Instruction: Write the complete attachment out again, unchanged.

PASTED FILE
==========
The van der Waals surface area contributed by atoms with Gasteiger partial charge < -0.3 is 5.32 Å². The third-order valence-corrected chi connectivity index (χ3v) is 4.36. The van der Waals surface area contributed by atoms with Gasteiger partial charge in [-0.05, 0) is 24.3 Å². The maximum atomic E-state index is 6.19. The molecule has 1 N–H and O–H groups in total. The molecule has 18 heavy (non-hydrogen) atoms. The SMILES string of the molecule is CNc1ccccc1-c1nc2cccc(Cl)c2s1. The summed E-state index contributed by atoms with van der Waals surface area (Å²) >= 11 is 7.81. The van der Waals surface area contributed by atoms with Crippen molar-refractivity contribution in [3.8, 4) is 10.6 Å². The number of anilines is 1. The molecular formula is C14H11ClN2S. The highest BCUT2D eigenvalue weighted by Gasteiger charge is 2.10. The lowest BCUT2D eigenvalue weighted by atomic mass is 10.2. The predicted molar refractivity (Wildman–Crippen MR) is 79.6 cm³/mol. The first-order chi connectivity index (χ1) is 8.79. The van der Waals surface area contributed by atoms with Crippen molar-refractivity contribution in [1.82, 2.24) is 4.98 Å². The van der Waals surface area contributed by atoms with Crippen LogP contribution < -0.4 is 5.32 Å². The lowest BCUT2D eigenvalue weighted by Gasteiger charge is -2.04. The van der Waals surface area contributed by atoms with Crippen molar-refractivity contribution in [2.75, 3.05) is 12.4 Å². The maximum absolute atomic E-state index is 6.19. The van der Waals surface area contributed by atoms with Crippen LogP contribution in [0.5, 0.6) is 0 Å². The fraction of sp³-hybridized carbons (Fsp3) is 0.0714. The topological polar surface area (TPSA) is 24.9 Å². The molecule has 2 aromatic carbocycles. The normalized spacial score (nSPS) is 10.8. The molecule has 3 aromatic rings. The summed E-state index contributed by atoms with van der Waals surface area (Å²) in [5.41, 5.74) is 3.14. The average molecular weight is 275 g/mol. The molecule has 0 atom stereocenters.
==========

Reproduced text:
The van der Waals surface area contributed by atoms with Gasteiger partial charge < -0.3 is 5.32 Å². The third-order valence-corrected chi connectivity index (χ3v) is 4.36. The van der Waals surface area contributed by atoms with Gasteiger partial charge in [-0.05, 0) is 24.3 Å². The maximum atomic E-state index is 6.19. The molecule has 1 N–H and O–H groups in total. The molecule has 18 heavy (non-hydrogen) atoms. The SMILES string of the molecule is CNc1ccccc1-c1nc2cccc(Cl)c2s1. The summed E-state index contributed by atoms with van der Waals surface area (Å²) >= 11 is 7.81. The van der Waals surface area contributed by atoms with Crippen molar-refractivity contribution in [3.8, 4) is 10.6 Å². The number of anilines is 1. The molecular formula is C14H11ClN2S. The highest BCUT2D eigenvalue weighted by Gasteiger charge is 2.10. The lowest BCUT2D eigenvalue weighted by atomic mass is 10.2. The predicted molar refractivity (Wildman–Crippen MR) is 79.6 cm³/mol. The first-order chi connectivity index (χ1) is 8.79. The van der Waals surface area contributed by atoms with Crippen molar-refractivity contribution in [1.82, 2.24) is 4.98 Å². The van der Waals surface area contributed by atoms with Crippen LogP contribution < -0.4 is 5.32 Å². The lowest BCUT2D eigenvalue weighted by Gasteiger charge is -2.04. The van der Waals surface area contributed by atoms with Crippen molar-refractivity contribution in [2.75, 3.05) is 12.4 Å². The maximum absolute atomic E-state index is 6.19. The van der Waals surface area contributed by atoms with Crippen LogP contribution in [0.5, 0.6) is 0 Å². The fraction of sp³-hybridized carbons (Fsp3) is 0.0714. The topological polar surface area (TPSA) is 24.9 Å². The molecule has 2 aromatic carbocycles. The normalized spacial score (nSPS) is 10.8. The molecule has 3 aromatic rings. The summed E-state index contributed by atoms with van der Waals surface area (Å²) in [5.41, 5.74) is 3.14. The average molecular weight is 275 g/mol. The molecule has 0 atom stereocenters.